I recently received e-mail from a new software company inviting me to visit them at NetWorld+Interop 2000 in Atlanta to see a demonstration of its new product, described as "a first-of-its kind software that combines Internet filtering and ad blocking to save an additional 10 percent of network bandwidth."
What struck me about this was the "additional 10 percent of network bandwidth." Additional to what? Perhaps the blocked ads make up 10 percent of my bandwidth. But is that 10 percent of my 10M bit/sec Ethernet to the desktop, 100M bit/sec Ethernet on the backbone or perhaps 10 percent of the T-1 line connecting me to the Internet. Is there really that much advertising?
More important to me as a consumer is the idea of blocking advertising. It's generally accepted that the pay-per-view and subscription models of selling Web-based content simply don't work (well, maybe for pornography - but, evidently, not even putting up a pay-as-you-go porn site will guarantee you a profit these days).
It seems most people view the Web as a computer-based television analogy, and they expect it to emulate broadcast TV or basic cable. They'll pay a few bucks for connection (typically $20 per month for dial up, $40 per month for "always-on"), but aren't going to pony up a dime for content.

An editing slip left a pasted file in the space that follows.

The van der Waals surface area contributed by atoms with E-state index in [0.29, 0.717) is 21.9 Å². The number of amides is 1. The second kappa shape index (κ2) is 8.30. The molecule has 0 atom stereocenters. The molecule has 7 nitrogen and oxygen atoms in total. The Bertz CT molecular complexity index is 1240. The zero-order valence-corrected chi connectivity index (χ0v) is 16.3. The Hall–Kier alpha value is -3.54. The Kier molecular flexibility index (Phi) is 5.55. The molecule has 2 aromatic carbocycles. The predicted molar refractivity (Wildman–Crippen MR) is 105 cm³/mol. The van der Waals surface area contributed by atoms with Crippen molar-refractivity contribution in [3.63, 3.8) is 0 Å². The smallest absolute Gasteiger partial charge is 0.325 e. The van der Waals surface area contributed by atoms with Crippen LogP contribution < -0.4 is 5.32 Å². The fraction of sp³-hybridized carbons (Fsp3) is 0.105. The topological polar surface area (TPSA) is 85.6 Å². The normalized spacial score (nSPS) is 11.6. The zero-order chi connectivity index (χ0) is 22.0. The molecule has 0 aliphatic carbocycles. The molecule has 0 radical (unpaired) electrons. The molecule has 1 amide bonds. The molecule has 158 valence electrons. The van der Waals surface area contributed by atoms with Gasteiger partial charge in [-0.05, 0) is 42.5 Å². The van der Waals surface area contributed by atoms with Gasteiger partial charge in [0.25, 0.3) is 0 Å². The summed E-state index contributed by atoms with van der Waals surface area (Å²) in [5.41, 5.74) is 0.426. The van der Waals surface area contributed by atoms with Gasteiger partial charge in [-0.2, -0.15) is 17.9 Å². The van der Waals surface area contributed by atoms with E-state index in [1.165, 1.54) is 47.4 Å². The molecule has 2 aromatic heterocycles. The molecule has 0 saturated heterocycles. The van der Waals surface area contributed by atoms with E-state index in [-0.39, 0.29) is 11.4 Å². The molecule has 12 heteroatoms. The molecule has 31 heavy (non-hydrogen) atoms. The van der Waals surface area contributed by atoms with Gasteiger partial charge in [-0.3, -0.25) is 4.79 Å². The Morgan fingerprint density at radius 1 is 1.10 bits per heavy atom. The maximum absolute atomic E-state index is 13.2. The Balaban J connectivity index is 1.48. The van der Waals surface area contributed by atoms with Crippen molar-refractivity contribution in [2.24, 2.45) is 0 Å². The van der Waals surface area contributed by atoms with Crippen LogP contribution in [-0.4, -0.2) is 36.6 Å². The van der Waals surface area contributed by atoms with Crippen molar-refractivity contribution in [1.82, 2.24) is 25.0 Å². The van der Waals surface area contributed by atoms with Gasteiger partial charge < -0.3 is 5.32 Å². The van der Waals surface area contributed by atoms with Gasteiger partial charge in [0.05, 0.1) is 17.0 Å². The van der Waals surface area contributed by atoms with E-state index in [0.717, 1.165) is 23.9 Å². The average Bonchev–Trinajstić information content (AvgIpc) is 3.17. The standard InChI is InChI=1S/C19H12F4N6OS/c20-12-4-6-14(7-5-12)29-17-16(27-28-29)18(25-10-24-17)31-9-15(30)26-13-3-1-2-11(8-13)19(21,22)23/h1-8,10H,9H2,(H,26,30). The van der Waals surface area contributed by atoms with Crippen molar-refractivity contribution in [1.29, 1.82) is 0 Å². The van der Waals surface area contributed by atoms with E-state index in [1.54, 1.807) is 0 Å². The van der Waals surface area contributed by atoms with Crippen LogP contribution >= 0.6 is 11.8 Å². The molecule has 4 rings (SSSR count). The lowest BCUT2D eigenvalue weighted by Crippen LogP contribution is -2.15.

That, of course, leaves advertising as the one way Web sites can pay for the content they provide.
So now you start installing software that blocks advertising (the so-called "wasted bandwidth") from sites whose content you want to receive. The advertisers then get fewer hits and stop advertising on the site. The site makes less money from advertising, so it dilutes the quality of the content. You don't want the diluted content, so you stop going to the site. Soon the site is out of business.
You could look at it this way: Now you're saving 100 percent of the bandwidth used by that site! Pretty soon, you'll have more bandwidth available than you know what to do with, right?
Here's a thought: You could sell advertising on the Web pages your users are still viewing. That's right, the same technology that lets you strip out banner advertising also lets you insert banner advertising. Ah, the possibilities...
Kearns, a former network administrator, is a freelance writer and consultant in Austin, Texas. He can be reached at email@example.com.